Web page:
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The 2023 WNBA Draft will take place in New York City on Monday night, but it runs through Dallas. The Wings have picks No. 3, 5 and 11, giving them control of a quarter of the first round. That is just how team president and CEO Greg Bibb likes it. 

"I'm of the opinion you can never have too many draft picks, just like you can never have too many good players, too much talent," Bibb said. "You have to figure out how to manage that and maximize it, but I'm never afraid of draft picks."

Monday's draft will be the latest entry in an active offseason for the Wings. After winning their first playoff game since 2009 last season, Bibb reshaped the roster through a series of trades and free agency decisions and hired Latricia Trammell as the new head coach. All with the goal of adding experience and becoming more competitive in the short term. 

At the same time, Bibb was acquiring additional draft picks, both for this year and the future. The Wings got the No. 3 overall selection and a 2025 first from the Atlanta Dream for Allisha Gray, while the four-team trade that sent out Marina Mabrey brought back the No. 11 pick, a 2024 first and a 2025 first-round swap from the Chicago Sky. 

In both transactions, the Wings took advantage of a new league rule that allows teams to trade picks two years out instead of just one year. Those extra chances in what could be historic draft classes – 2024 has the potential to be, in Bibb's estimation, "one of the top two or three drafts ever" – will give the Wings a continuous pipeline of young talent to supplement or perhaps join their core. 

Of course, that's only if the Wings make the right picks. Bibb and the front office are firmly in the camp of the draft being an "inexact science," which is why they try to give themselves as many opportunities as possible. Still, they have a clear process they go through when evaluating players. 

It starts years before they're eligible for the draft, sometimes as early as high school. Due to smaller front offices and scouting departments compared to their NBA counterparts, WNBA teams such as the Wings rely more heavily on video. The proliferation of live-game streaming at the high school and collegiate level has made keeping up with players from afar easier than ever, as has the advancement of scouting programs such as Synergy Sports. 

But when it comes time to narrow down the draft board, nothing compares to seeing a player in person. Bibb, assistant GM Travis Charles, new head coach Latricia Trammel and other members of the front office are on the road all winter, hitting college gyms for games, and, perhaps more importantly in some cases, practices.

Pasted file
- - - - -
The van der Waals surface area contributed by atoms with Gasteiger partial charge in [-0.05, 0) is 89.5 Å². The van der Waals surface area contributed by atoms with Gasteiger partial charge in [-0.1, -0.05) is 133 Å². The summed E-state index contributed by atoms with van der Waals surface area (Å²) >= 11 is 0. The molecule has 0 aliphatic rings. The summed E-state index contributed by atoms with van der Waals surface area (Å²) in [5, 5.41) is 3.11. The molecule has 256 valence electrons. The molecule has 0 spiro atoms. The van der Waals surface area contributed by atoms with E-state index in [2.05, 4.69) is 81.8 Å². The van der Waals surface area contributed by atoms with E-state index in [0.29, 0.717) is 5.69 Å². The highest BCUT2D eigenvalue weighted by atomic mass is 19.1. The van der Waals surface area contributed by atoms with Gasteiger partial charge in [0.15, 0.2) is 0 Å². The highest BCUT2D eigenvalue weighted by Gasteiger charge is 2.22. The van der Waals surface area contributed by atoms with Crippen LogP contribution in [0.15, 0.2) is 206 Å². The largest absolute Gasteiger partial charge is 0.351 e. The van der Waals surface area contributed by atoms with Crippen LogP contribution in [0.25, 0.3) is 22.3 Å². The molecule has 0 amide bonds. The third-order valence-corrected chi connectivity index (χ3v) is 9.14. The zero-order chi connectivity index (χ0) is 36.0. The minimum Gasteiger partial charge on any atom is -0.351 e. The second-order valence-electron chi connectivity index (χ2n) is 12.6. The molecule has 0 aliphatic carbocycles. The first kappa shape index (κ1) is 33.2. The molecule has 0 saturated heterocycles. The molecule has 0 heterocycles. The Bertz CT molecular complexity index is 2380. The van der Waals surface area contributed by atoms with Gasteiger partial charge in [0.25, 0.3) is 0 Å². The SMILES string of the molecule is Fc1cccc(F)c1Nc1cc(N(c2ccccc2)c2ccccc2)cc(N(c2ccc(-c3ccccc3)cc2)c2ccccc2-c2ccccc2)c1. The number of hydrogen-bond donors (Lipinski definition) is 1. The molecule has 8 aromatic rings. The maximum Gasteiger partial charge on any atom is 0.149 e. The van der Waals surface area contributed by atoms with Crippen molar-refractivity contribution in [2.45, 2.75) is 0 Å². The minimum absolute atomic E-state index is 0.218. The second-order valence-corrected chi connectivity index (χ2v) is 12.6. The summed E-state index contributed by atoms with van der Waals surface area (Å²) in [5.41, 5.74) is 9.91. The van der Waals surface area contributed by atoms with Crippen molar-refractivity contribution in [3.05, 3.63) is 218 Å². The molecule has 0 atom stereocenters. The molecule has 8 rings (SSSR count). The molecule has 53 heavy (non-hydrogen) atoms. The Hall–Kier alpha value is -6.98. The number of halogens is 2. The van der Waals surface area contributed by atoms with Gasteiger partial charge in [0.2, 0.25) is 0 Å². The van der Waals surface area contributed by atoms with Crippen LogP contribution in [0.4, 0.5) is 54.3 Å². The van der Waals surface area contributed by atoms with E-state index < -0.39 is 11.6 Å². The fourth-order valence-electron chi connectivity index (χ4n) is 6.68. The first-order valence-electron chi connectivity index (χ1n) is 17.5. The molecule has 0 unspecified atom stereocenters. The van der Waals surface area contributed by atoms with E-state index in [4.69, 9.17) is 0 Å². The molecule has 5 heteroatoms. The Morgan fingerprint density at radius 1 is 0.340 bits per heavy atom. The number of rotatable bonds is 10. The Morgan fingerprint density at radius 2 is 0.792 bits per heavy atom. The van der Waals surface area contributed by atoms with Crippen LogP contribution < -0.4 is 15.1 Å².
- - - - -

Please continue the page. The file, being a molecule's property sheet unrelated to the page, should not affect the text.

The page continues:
While players need to have the requisite skills, size and athleticism to even be considered, there are other qualities Bibb and Co. examine which are only clear when you get to see a player multiple times in person. Those include age-old intangibles that any team would investigate: work ethic, leadership, coachability, how vocal they are on defense and how engaged they are on the bench.

But Bibb also has his own personal tests that give him a sense of whether a player would be a good fit for the Wings. 

"One of the things I always look at is if a player gets knocked down, how quickly is a teammate coming over to pick them up?" Bibb said. "That seems like a silly thing, but to me that's a telling example of how that teammate is viewed within that locker room."

As the Wings approach this year's draft, they'll do so as a team emerging from the early stages of a rebuild and ready to start winning playoff series. Instead of just taking the best player available, or the one with the most upside, and trying to amass as much talent as possible like they may have done in past years, this time around they are looking for "very specific things skillswise."

Trammell, who was hired in the winter and will soon begin her first season as a head coach in the WNBA, noted the Wings are looking for an "impact player" player at the top of the draft, and specifically mentioned outside shooting as a weakness they're looking to address. Of course, given Trammell's history and style, competitiveness and an ability to defend are near the top of the list as well. 

Looking at the players likely to go in the lottery, the name that jumps off the page as a fit for the Wings is Maddy Siegrist. The Villanova forward led the nation in scoring this season at 29.2 points per game, set the school's single-game scoring record with 50 points against Seton Hall and shot 36.1 percent from 3-point range. 

Many analysts have concerns about how Siegrist will fare defensively at the next level, though Bibb said her abilities on that side of the ball are "underestimated." There's no question, though, that she'd bring a scoring and shooting threat that the Wings could use. 

"She's a proven offensive threat," Bibb said. "I think she is flat-out one of the best players in the draft." 

Whether the Wings will actually select Siegrist remains to be seen, but all signs point to it being a real possibility. Another name at the top of the draft to keep an eye on is Tennessee's Jordan Horston, whom Bibb described as an "unquestioned" athlete and competitor. She doesn't have the outside shot the Wings are looking for, but she's a versatile player on both sides of the ball who should be able to contribute right away. If they want to address shooting later in the draft, there are the likes of Lou Lopez Senechal out of UConn and Taylor Mikesell from Ohio State, to name a few. 

Or, the Wings may just go ahead and do something no one expects. One thing is for sure: the Wings have a plan, and they're not afraid to implement it. 

"When you look at our draft you may say 'Gosh, I don't know if I would have evaluated that player to the same height or extent as you would,'" Bibb said. "But then you may look at it differently when you understand what we're trying to do."